Fluoride-Free Toothpaste Is Just As Good As Fluoridated Toothpaste, New Study Reveals

This article is for informational purposes only and is not a substitute for professional medical advice, diagnosis or treatment. Contact a qualified dentist or medical professional before engaging in any physical activity, or making any changes to your dental program, diet, medication or lifestyle,

For years, medical research has found that fluoride in toothpaste helps to prevent tooth decay and protect against cavities. As a result, most toothpastes contain between 1,000 to 1,100 mg/L of sodium fluoride or monofluorophosphate. But a new study has found that fluoride-free toothpaste is just as effective at preventing cavities as fluoride-based toothpaste. So, does this mean the end of using toothpaste enhanced with fluoride?

The study’s key findings
dental-fluoride-toothpaste-pexels-photo-8191884Poznan University of Medical Sciences carried out a study involving 171 participants over a period of 18 months. The participants were split into two groups. One group used hydroxyapatite (fluoride-free) toothpaste and the other group used fluoridated toothpaste throughout the study. Six-monthly trips to a dental clinician were completed and a DIAGNOcam device and plaque-disclosing solution were used to check for signs of cavities and plaque. The end results revealed that almost 90% of people in both groups had no new cavities, which indicates that both hydroxyapatite toothpaste and fluoridated toothpaste keep cavities at bay.

The case for fluoridated toothpaste
The World Health Organization (WHO) recommends that fluoridated toothpaste should be used as it prevents cavities and is backed by decades of clinical research. For example, one piece of research considered a total of 54 studies and concluded that fluoride toothpaste reduced the risk of dental caries. The study also reported that 1500 ppm of fluoride was significantly better at preventing dental caries compared to 1000 ppm of fluoride. The CEO of Sheffield Pharmaceuticals, Jeff Davis further supports brushing with fluoridated toothpaste and says that it’s “pretty established” that fluoride stops cavities from forming. But it’s important to remember when caring for your teeth, that it involves more than brushing with fluoride toothpaste. Good oral health requires regular dental visits and being mindful of what you eat and drink. You also need to keep an eye out for dental conditions, such as tooth decay and dry sockets, and seek help when they occur.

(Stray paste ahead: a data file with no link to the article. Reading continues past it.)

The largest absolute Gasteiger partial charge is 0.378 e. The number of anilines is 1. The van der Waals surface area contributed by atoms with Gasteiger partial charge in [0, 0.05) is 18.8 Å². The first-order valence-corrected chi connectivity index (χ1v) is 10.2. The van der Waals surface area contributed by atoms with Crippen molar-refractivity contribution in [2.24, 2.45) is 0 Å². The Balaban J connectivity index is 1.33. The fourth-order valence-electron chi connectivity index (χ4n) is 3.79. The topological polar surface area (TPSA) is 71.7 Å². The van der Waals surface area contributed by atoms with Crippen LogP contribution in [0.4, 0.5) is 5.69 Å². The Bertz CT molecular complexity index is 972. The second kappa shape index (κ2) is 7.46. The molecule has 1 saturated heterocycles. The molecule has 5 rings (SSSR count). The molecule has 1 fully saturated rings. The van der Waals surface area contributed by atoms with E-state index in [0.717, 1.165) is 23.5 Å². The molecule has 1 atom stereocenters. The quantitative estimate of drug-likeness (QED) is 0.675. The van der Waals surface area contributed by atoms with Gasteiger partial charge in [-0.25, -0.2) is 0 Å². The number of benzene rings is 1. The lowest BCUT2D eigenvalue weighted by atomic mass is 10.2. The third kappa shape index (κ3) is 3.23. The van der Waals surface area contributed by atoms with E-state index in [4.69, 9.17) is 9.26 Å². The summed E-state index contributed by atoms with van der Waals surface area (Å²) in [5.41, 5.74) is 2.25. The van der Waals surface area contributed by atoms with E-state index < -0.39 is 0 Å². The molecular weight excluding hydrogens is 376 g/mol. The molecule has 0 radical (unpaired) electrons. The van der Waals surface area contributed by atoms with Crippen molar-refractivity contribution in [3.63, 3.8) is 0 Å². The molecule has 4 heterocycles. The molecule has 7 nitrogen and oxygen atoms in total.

Going fluoride-free
Naturally, some people have concerns about using fluoridated toothpaste. One issue is that it can cause fluorosis, which is where white spots on the teeth form. This is backed up by the NYU College of Dentistry who found that exposing enamel to fluoride caused calcium regulation issues. There is also evidence that backs up Poznan University of Medical Sciences research. Professor Bennett T. Amaechi, PhD, BDS, MSc of the Department of Comprehensive Dentistry at UT Health San Antonio studied the differences between hydroxyapatite and fluoridated toothpaste last year and found that hydroxyapatite toothpaste was “significantly better” at protecting teeth than toothpaste containing fluoride.
There has always been a strong case for the use of fluoridated toothpaste to protect against dental health issues, such as cavities and decay. But emerging research is turning these earlier findings on their head. As a result, the question of which type of toothpaste is better still remains. Here’s hoping that a definitive answer is just around the corner.
Please consult your dentist or health care provider regarding specific fluoride recommendations.

Last Updated on July 27, 2023 by Marie Benz